In the Hebrew language tōmer means palm trunk or tree; tōmer is derived from a root word meaning “to be erect” (Strong, 2010). Usually, date palms are 30 – 65 feet tall, but have been reported to reach a height of 100 feet. Palm trees may take 30 – 40 years to reach maturity, produce dates for 100 years, and then gradually decline in fertility and strength (Shewell-Cooper, 1988). In contrast to many other trees, P. dactylifera has only a single point of growth – the terminal bud. If the terminal bud is cut away the tree will die. The P. dactylifera tree trunk does not change in diameter during the entire life of the tree; instead the trunk grows tall and slender.
Palm tree leaves (also called fronds and branches) grow from the tree top (crown) in an alternate pattern such that palm trees resemble an umbrella at the top of the long, slender handle. The crown can be 20 – 40 feet in diameter. In Israel palm leaves grow 6 – 10 feet in length (www.wildflowers.co.il). Palm branches are used in Easter processions in Christian churches. Each year palm trees grow a new group of leaves. When the new leaves appear, the tree sheds the old leaves. Sheaths from the leaves remain giving the tree trunk a rough, jagged appearance. From the elongated axis (called a rachis) of each leaf, green, narrow, pointed leaflets grow in an alternate pattern.
The date palm is an evergreen and is dioecious which means that individual trees have either male (staminate) or female (pistillate) flowers, but not both. Flowers bloom in April and May, are cream to yellow in color, abundant, and not especially attractive. P. dactylifera male flowers must pollinate female flowers before fruits and seeds are produced. Frequently, in Israel and Arab countries, branches containing stamen-bearing flowers are tied among clusters of female flowering tree branches to facilitate wind-driven pollination. Pollinated female flower produces a berry called a date, which when ripe is fleshy with a sweet pulp. Ripe dates are reddish-brown in color and hang in clusters below the branches. In Israel dates are harvested between August and December. Because individual dates ripen over months and because it is difficult to climb palm tree trunks, often dates are harvested by shaking palm trees and catching dates on cloths held below the tree. When the Promised Land was described to the Children of Israel, it was called a land of milk and honey (Exodus 3:8, 17; Deuteronomy 6:3; and Joshua 5:6). Contrary to common believe, in these verses honey was not produced by bees. Rather, honey was syrup preserved from dates from the P. dactylifera (www.wildflowers.co.il).
Symbolism of the Palm Tree
The Phoenix dactylifera has much symbolism attached to it. The palm tree and/or its branches represented peace, plenty and fruitfulness, grace and elegance, and majesty and military triumph. Juxtaposition to these perspectives is how the palm tree fits into the story of Deborah. In Deborah’s situation, the palm tree signified justice. Deborah held court under the palm tree and distributed justice. Deborah responded to God’s call and initiated a battle that obtained justice for the Israelites against their Canaanite oppressors. Deborah dispensed God’s justice when she told Barak that a woman (Jael) would be credited with killing Sisera because Barak refused to go to war without Deborah’s presence.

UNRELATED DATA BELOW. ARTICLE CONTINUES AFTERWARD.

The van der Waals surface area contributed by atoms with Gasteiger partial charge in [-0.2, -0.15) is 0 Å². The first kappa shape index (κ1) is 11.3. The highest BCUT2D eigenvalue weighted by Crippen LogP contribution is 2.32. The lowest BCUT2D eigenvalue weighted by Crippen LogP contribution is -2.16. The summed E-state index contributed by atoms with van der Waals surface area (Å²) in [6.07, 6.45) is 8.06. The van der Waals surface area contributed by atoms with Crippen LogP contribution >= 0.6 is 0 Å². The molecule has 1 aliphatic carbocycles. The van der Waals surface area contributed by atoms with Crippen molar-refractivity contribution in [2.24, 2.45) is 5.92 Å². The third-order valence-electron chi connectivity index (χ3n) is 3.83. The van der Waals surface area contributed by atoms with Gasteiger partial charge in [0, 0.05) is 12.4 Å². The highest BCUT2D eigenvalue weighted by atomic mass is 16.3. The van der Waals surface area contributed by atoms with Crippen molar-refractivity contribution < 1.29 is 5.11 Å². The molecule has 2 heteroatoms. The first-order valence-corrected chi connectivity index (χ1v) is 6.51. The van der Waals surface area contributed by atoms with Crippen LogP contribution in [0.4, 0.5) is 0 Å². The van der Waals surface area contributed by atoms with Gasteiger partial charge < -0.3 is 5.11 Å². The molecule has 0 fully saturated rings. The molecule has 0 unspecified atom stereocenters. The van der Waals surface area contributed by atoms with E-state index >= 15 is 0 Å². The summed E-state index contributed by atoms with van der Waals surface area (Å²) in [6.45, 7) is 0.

God expected the Israelites to exhibit justice. Through God’s laws they were instructed not to pervert justice, show partiality to the poor, or favoritism to the great (Exodus 23:6; Leviticus 19:15; Deuteronomy 16:19). They were told the man who withholds justice from the alien, the fatherless or the widow is cursed (Deuteronomy 27:19). The prophets exhorted the Israelites to “learn to do right! Seek justice, encourage the oppressed” (Isaiah 1:17). The Israelites even had proverbs that addressed justice, e.g., “when justice is done, it brings joy to the righteous but terror to evildoers” (Proverbs 21:15).
Three millennia after Deborah dispensed justice to the Israelites, God still expects his people to show justice. For Christians this means that we need to think critically about the meaning of justice and how to act justly. Some words that are synonyms of justice are fairness, evenhanded, honesty and integrity. Are we just persons? Do we show partiality by talking and acting differently around our pastor versus our friends and relatives? Are we assertive even aggressive in our work situation, yet act humbly in Church meetings or Bible study groups? Do we give persons with broken or poor English language skills less time or credence than persons with excellent English skills? The prophet Micah asked the question, “What does the Lord require of you?” (Micah 6:8). Then Micah answered the question with, “To act justly, and to love mercy and to walk humbly with your God.”
Thought: How can I show justice in my various roles and duties today – just today – no other day? Do I have to change some of my behaviors to act justly today, just this one day? Hmmm – do I really want to change my behaviors to act justly even if it is only for one day?